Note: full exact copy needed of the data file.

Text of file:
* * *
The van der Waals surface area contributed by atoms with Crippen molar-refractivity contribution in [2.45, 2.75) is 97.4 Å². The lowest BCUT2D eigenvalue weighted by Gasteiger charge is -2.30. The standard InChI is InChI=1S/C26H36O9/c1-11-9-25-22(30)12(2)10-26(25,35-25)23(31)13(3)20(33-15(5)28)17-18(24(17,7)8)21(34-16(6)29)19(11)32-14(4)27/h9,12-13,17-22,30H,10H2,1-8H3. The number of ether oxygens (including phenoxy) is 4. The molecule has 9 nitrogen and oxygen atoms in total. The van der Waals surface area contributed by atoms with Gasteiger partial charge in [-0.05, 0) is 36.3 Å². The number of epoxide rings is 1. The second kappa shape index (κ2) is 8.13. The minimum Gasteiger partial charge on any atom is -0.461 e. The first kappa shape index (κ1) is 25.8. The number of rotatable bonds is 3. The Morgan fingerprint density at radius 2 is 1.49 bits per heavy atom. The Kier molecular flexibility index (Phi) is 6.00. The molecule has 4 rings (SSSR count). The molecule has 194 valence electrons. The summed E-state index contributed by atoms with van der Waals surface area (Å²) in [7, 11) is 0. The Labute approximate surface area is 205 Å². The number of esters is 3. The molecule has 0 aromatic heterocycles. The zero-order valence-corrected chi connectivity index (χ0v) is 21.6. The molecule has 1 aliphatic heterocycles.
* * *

The van der Waals surface area contributed by atoms with Crippen molar-refractivity contribution in [2.45, 2.75) is 97.4 Å². The lowest BCUT2D eigenvalue weighted by Gasteiger charge is -2.30. The standard InChI is InChI=1S/C26H36O9/c1-11-9-25-22(30)12(2)10-26(25,35-25)23(31)13(3)20(33-15(5)28)17-18(24(17,7)8)21(34-16(6)29)19(11)32-14(4)27/h9,12-13,17-22,30H,10H2,1-8H3. The number of ether oxygens (including phenoxy) is 4. The molecule has 9 nitrogen and oxygen atoms in total. The van der Waals surface area contributed by atoms with Gasteiger partial charge in [-0.05, 0) is 36.3 Å². The number of epoxide rings is 1. The second kappa shape index (κ2) is 8.13. The minimum Gasteiger partial charge on any atom is -0.461 e. The first kappa shape index (κ1) is 25.8. The number of rotatable bonds is 3. The Morgan fingerprint density at radius 2 is 1.49 bits per heavy atom. The Kier molecular flexibility index (Phi) is 6.00. The molecule has 4 rings (SSSR count). The molecule has 194 valence electrons. The summed E-state index contributed by atoms with van der Waals surface area (Å²) in [7, 11) is 0. The Labute approximate surface area is 205 Å². The number of esters is 3. The molecule has 0 aromatic heterocycles. The zero-order valence-corrected chi connectivity index (χ0v) is 21.6. The molecule has 1 aliphatic heterocycles.